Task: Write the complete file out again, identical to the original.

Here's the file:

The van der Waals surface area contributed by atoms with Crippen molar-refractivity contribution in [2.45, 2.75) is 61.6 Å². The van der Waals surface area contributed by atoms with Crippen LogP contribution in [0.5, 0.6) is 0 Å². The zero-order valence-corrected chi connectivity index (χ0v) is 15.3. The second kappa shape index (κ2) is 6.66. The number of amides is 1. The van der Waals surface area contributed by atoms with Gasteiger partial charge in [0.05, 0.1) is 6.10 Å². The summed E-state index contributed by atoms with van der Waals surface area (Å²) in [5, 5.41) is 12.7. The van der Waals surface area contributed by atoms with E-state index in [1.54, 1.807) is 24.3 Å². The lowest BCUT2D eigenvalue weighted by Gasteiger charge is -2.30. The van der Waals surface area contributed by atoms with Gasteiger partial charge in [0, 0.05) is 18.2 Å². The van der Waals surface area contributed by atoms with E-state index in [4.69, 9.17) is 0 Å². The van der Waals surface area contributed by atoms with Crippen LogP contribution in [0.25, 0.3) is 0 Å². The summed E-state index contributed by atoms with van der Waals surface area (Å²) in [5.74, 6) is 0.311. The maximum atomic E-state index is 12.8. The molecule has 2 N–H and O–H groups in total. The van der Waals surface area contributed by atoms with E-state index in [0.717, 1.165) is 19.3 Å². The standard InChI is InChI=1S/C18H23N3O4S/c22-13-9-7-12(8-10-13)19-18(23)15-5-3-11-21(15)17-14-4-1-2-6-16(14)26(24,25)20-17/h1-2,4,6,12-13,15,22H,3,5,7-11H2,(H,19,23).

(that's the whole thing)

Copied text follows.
The van der Waals surface area contributed by atoms with Crippen molar-refractivity contribution in [2.45, 2.75) is 61.6 Å². The van der Waals surface area contributed by atoms with Crippen LogP contribution in [0.5, 0.6) is 0 Å². The zero-order valence-corrected chi connectivity index (χ0v) is 15.3. The second kappa shape index (κ2) is 6.66. The number of amides is 1. The van der Waals surface area contributed by atoms with Gasteiger partial charge in [0.05, 0.1) is 6.10 Å². The summed E-state index contributed by atoms with van der Waals surface area (Å²) in [5, 5.41) is 12.7. The van der Waals surface area contributed by atoms with E-state index in [1.54, 1.807) is 24.3 Å². The lowest BCUT2D eigenvalue weighted by Gasteiger charge is -2.30. The van der Waals surface area contributed by atoms with Gasteiger partial charge in [0, 0.05) is 18.2 Å². The van der Waals surface area contributed by atoms with E-state index in [4.69, 9.17) is 0 Å². The van der Waals surface area contributed by atoms with Crippen LogP contribution in [0.25, 0.3) is 0 Å². The summed E-state index contributed by atoms with van der Waals surface area (Å²) in [5.74, 6) is 0.311. The maximum atomic E-state index is 12.8. The molecule has 2 N–H and O–H groups in total. The van der Waals surface area contributed by atoms with E-state index in [0.717, 1.165) is 19.3 Å². The standard InChI is InChI=1S/C18H23N3O4S/c22-13-9-7-12(8-10-13)19-18(23)15-5-3-11-21(15)17-14-4-1-2-6-16(14)26(24,25)20-17/h1-2,4,6,12-13,15,22H,3,5,7-11H2,(H,19,23).